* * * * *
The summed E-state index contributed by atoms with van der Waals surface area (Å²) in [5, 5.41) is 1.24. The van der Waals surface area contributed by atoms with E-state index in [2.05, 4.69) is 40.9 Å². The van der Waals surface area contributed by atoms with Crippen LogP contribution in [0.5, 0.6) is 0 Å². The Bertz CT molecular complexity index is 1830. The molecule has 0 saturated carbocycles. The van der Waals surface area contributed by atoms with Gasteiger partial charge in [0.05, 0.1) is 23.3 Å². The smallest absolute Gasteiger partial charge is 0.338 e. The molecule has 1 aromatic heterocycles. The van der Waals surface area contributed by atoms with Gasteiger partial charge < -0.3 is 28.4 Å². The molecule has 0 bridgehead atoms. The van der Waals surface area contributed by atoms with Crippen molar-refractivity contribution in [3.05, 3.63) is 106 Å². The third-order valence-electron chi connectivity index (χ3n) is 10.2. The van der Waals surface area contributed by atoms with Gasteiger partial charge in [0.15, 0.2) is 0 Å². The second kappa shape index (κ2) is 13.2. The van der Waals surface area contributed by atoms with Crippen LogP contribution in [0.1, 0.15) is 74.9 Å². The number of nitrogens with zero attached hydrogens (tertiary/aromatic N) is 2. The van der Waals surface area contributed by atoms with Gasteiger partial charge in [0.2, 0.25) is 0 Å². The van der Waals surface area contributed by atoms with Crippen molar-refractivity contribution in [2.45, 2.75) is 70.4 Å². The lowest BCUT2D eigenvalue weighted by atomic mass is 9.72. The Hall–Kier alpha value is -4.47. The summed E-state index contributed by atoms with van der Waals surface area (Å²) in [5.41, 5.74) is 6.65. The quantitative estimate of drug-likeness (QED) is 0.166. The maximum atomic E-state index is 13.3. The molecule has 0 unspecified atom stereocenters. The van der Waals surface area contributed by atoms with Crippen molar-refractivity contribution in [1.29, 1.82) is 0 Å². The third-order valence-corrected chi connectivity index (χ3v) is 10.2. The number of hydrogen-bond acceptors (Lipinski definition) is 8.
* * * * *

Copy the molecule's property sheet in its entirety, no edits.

The summed E-state index contributed by atoms with van der Waals surface area (Å²) in [5, 5.41) is 1.24. The van der Waals surface area contributed by atoms with E-state index in [2.05, 4.69) is 40.9 Å². The van der Waals surface area contributed by atoms with Crippen LogP contribution in [0.5, 0.6) is 0 Å². The Bertz CT molecular complexity index is 1830. The molecule has 0 saturated carbocycles. The van der Waals surface area contributed by atoms with Gasteiger partial charge in [0.05, 0.1) is 23.3 Å². The smallest absolute Gasteiger partial charge is 0.338 e. The molecule has 1 aromatic heterocycles. The van der Waals surface area contributed by atoms with Gasteiger partial charge < -0.3 is 28.4 Å². The molecule has 0 bridgehead atoms. The van der Waals surface area contributed by atoms with Crippen molar-refractivity contribution in [3.05, 3.63) is 106 Å². The third-order valence-electron chi connectivity index (χ3n) is 10.2. The van der Waals surface area contributed by atoms with Gasteiger partial charge in [0.15, 0.2) is 0 Å². The second kappa shape index (κ2) is 13.2. The van der Waals surface area contributed by atoms with Crippen LogP contribution in [0.1, 0.15) is 74.9 Å². The number of nitrogens with zero attached hydrogens (tertiary/aromatic N) is 2. The van der Waals surface area contributed by atoms with Gasteiger partial charge in [0.2, 0.25) is 0 Å². The van der Waals surface area contributed by atoms with Crippen molar-refractivity contribution in [2.45, 2.75) is 70.4 Å². The lowest BCUT2D eigenvalue weighted by atomic mass is 9.72. The Hall–Kier alpha value is -4.47. The summed E-state index contributed by atoms with van der Waals surface area (Å²) in [5.41, 5.74) is 6.65. The quantitative estimate of drug-likeness (QED) is 0.166. The maximum atomic E-state index is 13.3. The molecule has 0 unspecified atom stereocenters. The van der Waals surface area contributed by atoms with Crippen molar-refractivity contribution in [1.29, 1.82) is 0 Å². The third-order valence-corrected chi connectivity index (χ3v) is 10.2. The number of hydrogen-bond acceptors (Lipinski definition) is 8.